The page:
From prize-winning produce to amazing pictures, quilts, and other specialty items, the Bolton Fair is calling for exhibitors. Here’s a message to the community from the Bolton Fair Exhibits Director Brenda Hoseason:
Brenda: Hello friends and neighbors! This year will mark the 139th Bolton Fair. One of the oldest traditions of the fair, along with the animals, is the Exhibit Hall. This is where local folks brought their food, flowers, baked goods, art, and sewing to be exhibited and judged for a small money prize. We still honor this tradition today at our small agricultural community event. Things have not changed too much in over a hundred plus years in the Exhibit area. We have added lots more categories to reflect the change in hobbies and interests.
I bet if you checked out this year’s exhibit guide on www.boltonfair.org you would find something for everyone! Why not gather yourself and/or your family and pick a few things that interest you? Bring those items to the Lancaster Fairgrounds on Thursday, August 11th between 3 and 8 pm to enter your creation. It’s free and fun! We will leave your items on display all weekend for other fairgoers to enjoy. Read all rules and regs on the Exhibit hall pdf.
The fair is run entirely by a few volunteers and this year I could use some help to register the exhibits in the Exhibit Tent. If you are available for a few hours on Thursday, August 11th I need you! It’s an easy and fun job for individuals, a few friends, or make it a date night with your spouse! Any adults or high schoolers are welcome. Come get together and share some time with a few neighbors or make a new friend! Please contact me at email@example.com for more info. Thanks so much and we will see you at the Fair!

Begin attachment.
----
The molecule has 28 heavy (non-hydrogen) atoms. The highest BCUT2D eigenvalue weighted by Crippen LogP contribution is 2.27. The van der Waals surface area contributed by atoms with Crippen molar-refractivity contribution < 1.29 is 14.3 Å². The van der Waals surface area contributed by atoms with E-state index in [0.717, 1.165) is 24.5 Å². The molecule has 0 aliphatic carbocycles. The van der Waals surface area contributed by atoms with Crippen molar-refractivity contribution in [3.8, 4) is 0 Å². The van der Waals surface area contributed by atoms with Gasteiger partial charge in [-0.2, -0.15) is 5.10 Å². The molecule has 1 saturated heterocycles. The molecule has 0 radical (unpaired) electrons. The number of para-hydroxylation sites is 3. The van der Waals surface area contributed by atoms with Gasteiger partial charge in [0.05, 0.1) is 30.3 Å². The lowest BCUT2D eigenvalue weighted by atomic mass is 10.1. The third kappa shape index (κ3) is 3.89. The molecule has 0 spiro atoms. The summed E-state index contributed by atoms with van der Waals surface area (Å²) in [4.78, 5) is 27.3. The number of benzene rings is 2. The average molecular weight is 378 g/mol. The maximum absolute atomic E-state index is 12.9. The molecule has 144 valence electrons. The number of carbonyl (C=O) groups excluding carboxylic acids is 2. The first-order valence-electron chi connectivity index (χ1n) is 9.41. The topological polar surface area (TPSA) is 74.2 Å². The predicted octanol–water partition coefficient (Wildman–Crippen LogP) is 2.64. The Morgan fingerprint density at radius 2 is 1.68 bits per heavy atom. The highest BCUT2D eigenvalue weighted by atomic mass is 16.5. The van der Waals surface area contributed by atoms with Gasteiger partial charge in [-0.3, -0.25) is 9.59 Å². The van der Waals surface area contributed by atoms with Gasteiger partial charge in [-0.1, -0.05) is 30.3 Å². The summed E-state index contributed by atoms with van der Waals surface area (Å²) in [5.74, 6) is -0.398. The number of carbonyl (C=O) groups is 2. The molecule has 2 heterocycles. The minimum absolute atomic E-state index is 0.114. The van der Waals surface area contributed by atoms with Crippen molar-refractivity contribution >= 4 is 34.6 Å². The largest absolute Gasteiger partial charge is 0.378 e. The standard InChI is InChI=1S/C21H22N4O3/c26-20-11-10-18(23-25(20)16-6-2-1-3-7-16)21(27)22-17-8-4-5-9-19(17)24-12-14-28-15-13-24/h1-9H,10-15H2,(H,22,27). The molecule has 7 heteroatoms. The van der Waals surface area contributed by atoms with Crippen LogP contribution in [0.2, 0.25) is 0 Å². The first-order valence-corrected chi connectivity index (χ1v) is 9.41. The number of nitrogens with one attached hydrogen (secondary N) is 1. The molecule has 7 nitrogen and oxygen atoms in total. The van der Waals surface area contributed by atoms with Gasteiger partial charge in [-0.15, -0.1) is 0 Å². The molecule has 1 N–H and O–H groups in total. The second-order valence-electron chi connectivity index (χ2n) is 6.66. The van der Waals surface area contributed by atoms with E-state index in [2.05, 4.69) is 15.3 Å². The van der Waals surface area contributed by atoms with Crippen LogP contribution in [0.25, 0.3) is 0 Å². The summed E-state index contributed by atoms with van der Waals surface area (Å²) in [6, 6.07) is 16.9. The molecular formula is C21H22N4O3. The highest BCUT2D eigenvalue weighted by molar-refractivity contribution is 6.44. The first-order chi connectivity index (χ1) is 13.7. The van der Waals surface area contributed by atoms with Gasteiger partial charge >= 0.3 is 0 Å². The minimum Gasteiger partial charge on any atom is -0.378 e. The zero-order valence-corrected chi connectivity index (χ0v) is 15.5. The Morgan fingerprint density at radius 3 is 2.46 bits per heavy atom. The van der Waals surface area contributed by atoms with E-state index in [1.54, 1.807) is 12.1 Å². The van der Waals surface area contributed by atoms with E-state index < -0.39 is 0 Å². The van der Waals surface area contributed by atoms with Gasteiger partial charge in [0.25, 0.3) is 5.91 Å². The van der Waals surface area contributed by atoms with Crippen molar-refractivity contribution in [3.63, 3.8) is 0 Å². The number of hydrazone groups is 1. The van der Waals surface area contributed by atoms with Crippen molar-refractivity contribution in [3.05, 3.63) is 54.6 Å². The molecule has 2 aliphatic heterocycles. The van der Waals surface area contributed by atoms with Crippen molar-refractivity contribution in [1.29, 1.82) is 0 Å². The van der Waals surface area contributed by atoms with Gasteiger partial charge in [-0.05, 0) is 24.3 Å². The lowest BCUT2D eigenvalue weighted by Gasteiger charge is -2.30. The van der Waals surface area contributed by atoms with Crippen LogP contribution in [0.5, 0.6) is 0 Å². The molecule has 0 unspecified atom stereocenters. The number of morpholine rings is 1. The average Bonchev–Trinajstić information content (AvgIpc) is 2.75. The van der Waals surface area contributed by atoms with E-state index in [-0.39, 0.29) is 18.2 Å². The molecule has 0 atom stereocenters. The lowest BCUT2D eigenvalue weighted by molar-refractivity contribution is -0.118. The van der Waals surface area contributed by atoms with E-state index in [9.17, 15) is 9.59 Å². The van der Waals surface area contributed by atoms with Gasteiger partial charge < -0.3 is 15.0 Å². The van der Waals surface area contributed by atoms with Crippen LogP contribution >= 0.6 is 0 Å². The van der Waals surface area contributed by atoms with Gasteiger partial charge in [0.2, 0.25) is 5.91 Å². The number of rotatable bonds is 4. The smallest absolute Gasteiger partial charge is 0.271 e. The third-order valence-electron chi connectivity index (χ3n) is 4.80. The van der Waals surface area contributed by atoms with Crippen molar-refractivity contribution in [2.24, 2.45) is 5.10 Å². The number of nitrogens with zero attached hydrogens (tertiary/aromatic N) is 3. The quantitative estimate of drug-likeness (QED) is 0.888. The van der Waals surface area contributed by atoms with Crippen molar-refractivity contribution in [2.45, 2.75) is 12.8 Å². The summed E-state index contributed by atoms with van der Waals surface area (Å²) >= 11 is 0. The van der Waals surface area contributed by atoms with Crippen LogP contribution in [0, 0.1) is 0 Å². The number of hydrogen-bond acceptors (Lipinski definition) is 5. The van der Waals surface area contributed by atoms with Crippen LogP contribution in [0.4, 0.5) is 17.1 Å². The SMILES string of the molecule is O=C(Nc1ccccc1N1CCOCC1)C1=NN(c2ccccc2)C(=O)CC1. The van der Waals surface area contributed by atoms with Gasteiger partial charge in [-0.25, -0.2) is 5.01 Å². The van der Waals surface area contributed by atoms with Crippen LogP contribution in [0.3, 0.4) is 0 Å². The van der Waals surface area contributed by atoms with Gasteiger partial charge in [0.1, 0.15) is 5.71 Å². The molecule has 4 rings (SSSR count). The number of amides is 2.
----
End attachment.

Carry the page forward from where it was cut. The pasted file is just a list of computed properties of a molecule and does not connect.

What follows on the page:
Wouldn’t it be nice to bypass the gas stations, pull into your driveway, plug in your car, and have it ready each morning with a full charge? Better yet, what if solar panels on your roof were there to provide energy?
With recent gas prices, an increasing number of Americans and people around the globe are re-thinking electric vehicles (EVs). If you own a hybrid car — even if it doesn’t plug in — you may have heard the trade-in value is exceptionally high. If you’re looking to buy a hybrid or electric vehicle, you may be on a waiting list. That’s because EVs not only save money on gas, but also get good driving reviews. All-electric vehicles typically require less regular maintenance according to the U.S. Department of Energy.
What’s it like to own one? And do solar panels really charge a car or two? We heard from a couple of local EV owners who outlined their experiences. We also heard about the upcoming 2022 Auto Innovation Show being held in Lancaster on July 20th. Here’s a look at what organizers have to say and how EVs are working for local residents.
The Plug-in EV experience
“I bought two used EVs—a Ford CMax and a Chevy Volt—which get 45 miles on a charge and each cost less than $20,000 and are great cars,” says Lancaster resident Natascha Finnerty. “My work has EV charging, so I am commuting from Lancaster to Cambridge guilt-free!”
Finnerty is president of the Lancaster-based non-profit organization Nashoba Valley Climate Coalition (NVCC), which has the mission of reducing greenhouse gasses. The organization lobbies to create green energy policies, boosts awareness through events and partnerships, and encourages residents to do what they can to reduce energy use in the home, at work, and while in transit. Changes that reduce energy use can help the environment and the pocketbook. “I am going to start carpooling with a friend soon, since I do not need to use gas so I can help her save money,” adds Finnerty.
We have had a plug-in hybrid (Chevy Volt) since 2017,” notes Stow resident Rick Lent, who is a member of Sustainable Stow and is part of the leadership team of a local chapter of Elders Climate Action. Both organizations are committed to improving the environment. Lent emphasizes the practicality of EVs.
“The battery lets you drive about 50 miles before it switches over to the gas engine,” says Lent. “We find that we do almost all of our driving on that battery and only need the gas engine on long drives. About 90% of our driving is within that 60-mile range. I can even make it to Cambridge/Alewife. We have solar on our roof and so that can give us the energy we need to charge. However, we often charge at night so we aren’t using that source then.”